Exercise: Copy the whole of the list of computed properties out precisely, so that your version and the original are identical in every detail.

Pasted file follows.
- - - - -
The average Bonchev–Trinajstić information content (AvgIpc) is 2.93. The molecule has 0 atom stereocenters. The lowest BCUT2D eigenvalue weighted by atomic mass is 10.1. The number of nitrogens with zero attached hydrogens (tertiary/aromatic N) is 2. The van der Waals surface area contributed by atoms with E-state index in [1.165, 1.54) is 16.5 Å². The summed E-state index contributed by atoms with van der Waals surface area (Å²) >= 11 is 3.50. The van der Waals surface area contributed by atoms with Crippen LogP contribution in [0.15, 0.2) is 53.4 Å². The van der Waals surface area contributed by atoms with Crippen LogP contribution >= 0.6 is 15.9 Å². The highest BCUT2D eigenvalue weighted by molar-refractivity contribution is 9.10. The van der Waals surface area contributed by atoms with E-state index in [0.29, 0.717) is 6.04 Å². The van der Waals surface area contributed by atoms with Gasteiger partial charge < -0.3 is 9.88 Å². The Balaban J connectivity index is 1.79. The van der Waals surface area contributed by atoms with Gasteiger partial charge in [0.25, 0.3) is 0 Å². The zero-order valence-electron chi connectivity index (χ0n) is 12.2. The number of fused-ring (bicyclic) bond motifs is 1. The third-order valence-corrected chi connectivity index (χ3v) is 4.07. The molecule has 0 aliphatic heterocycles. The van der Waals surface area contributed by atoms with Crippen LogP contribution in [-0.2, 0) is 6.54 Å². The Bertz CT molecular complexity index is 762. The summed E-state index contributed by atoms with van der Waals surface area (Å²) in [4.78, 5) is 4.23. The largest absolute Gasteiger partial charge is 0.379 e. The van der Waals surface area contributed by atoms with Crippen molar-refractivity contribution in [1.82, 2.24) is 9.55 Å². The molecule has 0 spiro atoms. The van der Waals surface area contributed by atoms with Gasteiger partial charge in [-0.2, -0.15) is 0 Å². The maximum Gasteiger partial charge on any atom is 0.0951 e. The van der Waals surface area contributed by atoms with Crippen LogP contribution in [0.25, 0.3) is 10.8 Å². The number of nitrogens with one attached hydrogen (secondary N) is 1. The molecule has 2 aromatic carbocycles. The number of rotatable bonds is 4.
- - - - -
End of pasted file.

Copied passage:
The average Bonchev–Trinajstić information content (AvgIpc) is 2.93. The molecule has 0 atom stereocenters. The lowest BCUT2D eigenvalue weighted by atomic mass is 10.1. The number of nitrogens with zero attached hydrogens (tertiary/aromatic N) is 2. The van der Waals surface area contributed by atoms with E-state index in [1.165, 1.54) is 16.5 Å². The summed E-state index contributed by atoms with van der Waals surface area (Å²) >= 11 is 3.50. The van der Waals surface area contributed by atoms with Crippen LogP contribution in [0.15, 0.2) is 53.4 Å². The van der Waals surface area contributed by atoms with Crippen LogP contribution >= 0.6 is 15.9 Å². The highest BCUT2D eigenvalue weighted by molar-refractivity contribution is 9.10. The van der Waals surface area contributed by atoms with E-state index in [0.29, 0.717) is 6.04 Å². The van der Waals surface area contributed by atoms with Gasteiger partial charge < -0.3 is 9.88 Å². The Balaban J connectivity index is 1.79. The van der Waals surface area contributed by atoms with Gasteiger partial charge in [0.25, 0.3) is 0 Å². The zero-order valence-electron chi connectivity index (χ0n) is 12.2. The number of fused-ring (bicyclic) bond motifs is 1. The third-order valence-corrected chi connectivity index (χ3v) is 4.07. The molecule has 0 aliphatic heterocycles. The van der Waals surface area contributed by atoms with Crippen LogP contribution in [-0.2, 0) is 6.54 Å². The Bertz CT molecular complexity index is 762. The summed E-state index contributed by atoms with van der Waals surface area (Å²) in [4.78, 5) is 4.23. The largest absolute Gasteiger partial charge is 0.379 e. The van der Waals surface area contributed by atoms with Crippen molar-refractivity contribution in [1.82, 2.24) is 9.55 Å². The molecule has 0 spiro atoms. The van der Waals surface area contributed by atoms with Gasteiger partial charge in [-0.2, -0.15) is 0 Å². The maximum Gasteiger partial charge on any atom is 0.0951 e. The van der Waals surface area contributed by atoms with Crippen LogP contribution in [0.25, 0.3) is 10.8 Å². The number of nitrogens with one attached hydrogen (secondary N) is 1. The molecule has 2 aromatic carbocycles. The number of rotatable bonds is 4.